What is Sepsis and why is it so hard to treat? by Connie b. Dellobuono
Answer by Connie b. Dellobuono:
Every year, severe sepsis strikes more than a million Americans1. It’s been estimated that between 28 and 50 percent of these people die2—far more than the number of U.S. deaths from prostate cancer, breast cancer and AIDS combined.
The number of sepsis cases per year has been on the rise in the United States. This is likely due to a combination of factors, including increased awareness and tracking of the condition, an aging population, the increased longevity of people with chronic diseases, the spread of antibiotic-resistant organisms, an upsurge in invasive procedures and broader use of immunosuppressive and chemotherapeutic agents.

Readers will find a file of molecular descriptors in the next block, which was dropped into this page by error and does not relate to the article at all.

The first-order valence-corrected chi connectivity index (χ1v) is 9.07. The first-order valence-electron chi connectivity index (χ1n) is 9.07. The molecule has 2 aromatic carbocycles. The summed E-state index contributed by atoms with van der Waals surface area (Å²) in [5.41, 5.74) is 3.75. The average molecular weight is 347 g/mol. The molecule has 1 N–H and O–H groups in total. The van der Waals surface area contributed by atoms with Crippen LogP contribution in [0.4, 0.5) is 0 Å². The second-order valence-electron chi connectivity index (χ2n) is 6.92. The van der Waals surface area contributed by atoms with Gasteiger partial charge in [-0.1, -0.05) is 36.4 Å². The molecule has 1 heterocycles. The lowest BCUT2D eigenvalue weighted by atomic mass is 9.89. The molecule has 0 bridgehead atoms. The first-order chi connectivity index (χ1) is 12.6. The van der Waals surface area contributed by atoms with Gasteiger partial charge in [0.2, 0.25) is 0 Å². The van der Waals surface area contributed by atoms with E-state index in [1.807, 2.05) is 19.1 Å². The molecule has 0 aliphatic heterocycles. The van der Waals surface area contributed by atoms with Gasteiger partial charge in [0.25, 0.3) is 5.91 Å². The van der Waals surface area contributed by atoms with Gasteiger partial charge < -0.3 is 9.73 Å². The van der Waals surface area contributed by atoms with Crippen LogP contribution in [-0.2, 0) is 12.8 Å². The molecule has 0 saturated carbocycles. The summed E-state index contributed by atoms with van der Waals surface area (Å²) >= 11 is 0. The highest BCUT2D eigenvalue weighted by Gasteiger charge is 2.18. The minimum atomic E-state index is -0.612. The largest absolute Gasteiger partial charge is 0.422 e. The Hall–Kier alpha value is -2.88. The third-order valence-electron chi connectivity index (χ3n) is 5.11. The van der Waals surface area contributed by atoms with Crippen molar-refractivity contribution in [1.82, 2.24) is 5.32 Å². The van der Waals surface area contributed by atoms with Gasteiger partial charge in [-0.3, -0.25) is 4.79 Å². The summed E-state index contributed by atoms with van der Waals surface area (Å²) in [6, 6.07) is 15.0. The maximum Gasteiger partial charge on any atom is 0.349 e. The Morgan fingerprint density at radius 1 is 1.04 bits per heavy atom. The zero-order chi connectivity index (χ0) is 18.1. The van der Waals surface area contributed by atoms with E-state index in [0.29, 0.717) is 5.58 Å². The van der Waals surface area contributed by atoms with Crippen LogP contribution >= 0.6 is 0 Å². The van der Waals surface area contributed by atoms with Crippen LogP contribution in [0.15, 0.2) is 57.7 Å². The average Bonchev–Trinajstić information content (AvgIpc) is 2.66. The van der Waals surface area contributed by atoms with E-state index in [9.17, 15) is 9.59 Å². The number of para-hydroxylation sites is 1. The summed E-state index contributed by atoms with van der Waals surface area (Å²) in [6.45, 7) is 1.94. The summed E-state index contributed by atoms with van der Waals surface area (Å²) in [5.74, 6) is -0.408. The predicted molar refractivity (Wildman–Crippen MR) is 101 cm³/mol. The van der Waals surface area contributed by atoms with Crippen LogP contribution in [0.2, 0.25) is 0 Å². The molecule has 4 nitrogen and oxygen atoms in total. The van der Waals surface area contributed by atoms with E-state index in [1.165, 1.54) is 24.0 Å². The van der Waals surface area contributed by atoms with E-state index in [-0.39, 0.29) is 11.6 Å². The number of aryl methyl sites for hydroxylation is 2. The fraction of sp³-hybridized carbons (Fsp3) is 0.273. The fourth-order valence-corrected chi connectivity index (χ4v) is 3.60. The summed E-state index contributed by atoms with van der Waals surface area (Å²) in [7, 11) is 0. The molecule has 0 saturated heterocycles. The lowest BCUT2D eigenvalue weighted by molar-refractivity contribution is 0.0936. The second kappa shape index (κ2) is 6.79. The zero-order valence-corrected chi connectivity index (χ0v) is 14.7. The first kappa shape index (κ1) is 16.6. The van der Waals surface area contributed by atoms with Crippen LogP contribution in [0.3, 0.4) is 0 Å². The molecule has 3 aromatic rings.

The most common primary sources of infection resulting in sepsis are the lungs, the abdomen, and the urinary tract. Typically, 50% of all sepsis cases start as an infection in the lungs. No definitive source is found in one third to one half of cases.
Infections leading to sepsis are usually bacterial but can be fungal or viral. While gram-negative bacteria were previously the most common cause of sepsis, in the last decade gram-positive bacteria, most commonly staphylococci, are thought to cause more than 50% of cases of sepsis.
Other commonly implicated bacteria include Streptococcus pyogenes, Escherichia coli, Pseudomonas aeruginosa, and Klebsiella species. Fungal sepsis accounts for approximately 5% of severe sepsis and septic shock cases; the most common cause of fungal sepsis is infection by Candida species of yeast.